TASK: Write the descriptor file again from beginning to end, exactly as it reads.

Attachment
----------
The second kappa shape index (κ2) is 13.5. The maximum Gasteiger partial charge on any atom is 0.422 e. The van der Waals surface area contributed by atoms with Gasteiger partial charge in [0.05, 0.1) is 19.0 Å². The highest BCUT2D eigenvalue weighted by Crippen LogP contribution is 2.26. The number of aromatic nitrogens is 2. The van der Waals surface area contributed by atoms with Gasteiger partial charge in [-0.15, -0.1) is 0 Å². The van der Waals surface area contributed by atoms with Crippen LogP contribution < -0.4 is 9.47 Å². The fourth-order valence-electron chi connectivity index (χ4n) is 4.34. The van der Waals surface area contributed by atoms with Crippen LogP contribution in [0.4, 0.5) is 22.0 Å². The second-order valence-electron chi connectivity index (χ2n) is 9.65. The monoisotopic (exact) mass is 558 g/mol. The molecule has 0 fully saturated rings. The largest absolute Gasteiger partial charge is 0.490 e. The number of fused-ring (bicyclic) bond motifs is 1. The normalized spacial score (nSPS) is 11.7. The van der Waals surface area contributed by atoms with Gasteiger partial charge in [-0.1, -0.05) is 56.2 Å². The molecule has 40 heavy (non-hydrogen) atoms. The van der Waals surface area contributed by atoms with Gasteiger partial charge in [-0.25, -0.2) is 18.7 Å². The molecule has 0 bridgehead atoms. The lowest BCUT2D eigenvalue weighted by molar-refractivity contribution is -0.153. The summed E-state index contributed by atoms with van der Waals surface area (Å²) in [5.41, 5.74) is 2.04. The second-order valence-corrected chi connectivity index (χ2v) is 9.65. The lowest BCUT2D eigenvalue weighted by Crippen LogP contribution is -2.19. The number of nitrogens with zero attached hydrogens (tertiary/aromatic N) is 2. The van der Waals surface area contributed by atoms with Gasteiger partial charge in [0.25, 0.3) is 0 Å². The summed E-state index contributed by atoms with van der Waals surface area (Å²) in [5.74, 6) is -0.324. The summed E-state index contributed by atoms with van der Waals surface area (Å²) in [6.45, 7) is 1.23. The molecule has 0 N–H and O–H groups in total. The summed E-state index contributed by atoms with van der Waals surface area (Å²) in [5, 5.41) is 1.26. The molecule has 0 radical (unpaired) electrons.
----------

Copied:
The second kappa shape index (κ2) is 13.5. The maximum Gasteiger partial charge on any atom is 0.422 e. The van der Waals surface area contributed by atoms with Gasteiger partial charge in [0.05, 0.1) is 19.0 Å². The highest BCUT2D eigenvalue weighted by Crippen LogP contribution is 2.26. The number of aromatic nitrogens is 2. The van der Waals surface area contributed by atoms with Gasteiger partial charge in [-0.15, -0.1) is 0 Å². The van der Waals surface area contributed by atoms with Crippen LogP contribution < -0.4 is 9.47 Å². The fourth-order valence-electron chi connectivity index (χ4n) is 4.34. The van der Waals surface area contributed by atoms with Crippen LogP contribution in [0.4, 0.5) is 22.0 Å². The second-order valence-electron chi connectivity index (χ2n) is 9.65. The monoisotopic (exact) mass is 558 g/mol. The molecule has 0 fully saturated rings. The largest absolute Gasteiger partial charge is 0.490 e. The number of fused-ring (bicyclic) bond motifs is 1. The normalized spacial score (nSPS) is 11.7. The van der Waals surface area contributed by atoms with Gasteiger partial charge in [-0.1, -0.05) is 56.2 Å². The molecule has 40 heavy (non-hydrogen) atoms. The van der Waals surface area contributed by atoms with Gasteiger partial charge in [-0.25, -0.2) is 18.7 Å². The molecule has 0 bridgehead atoms. The lowest BCUT2D eigenvalue weighted by molar-refractivity contribution is -0.153. The summed E-state index contributed by atoms with van der Waals surface area (Å²) in [5.41, 5.74) is 2.04. The second-order valence-corrected chi connectivity index (χ2v) is 9.65. The lowest BCUT2D eigenvalue weighted by Crippen LogP contribution is -2.19. The number of nitrogens with zero attached hydrogens (tertiary/aromatic N) is 2. The van der Waals surface area contributed by atoms with Gasteiger partial charge in [0.25, 0.3) is 0 Å². The summed E-state index contributed by atoms with van der Waals surface area (Å²) in [5.74, 6) is -0.324. The summed E-state index contributed by atoms with van der Waals surface area (Å²) in [6.45, 7) is 1.23. The molecule has 0 N–H and O–H groups in total. The summed E-state index contributed by atoms with van der Waals surface area (Å²) in [5, 5.41) is 1.26. The molecule has 0 radical (unpaired) electrons.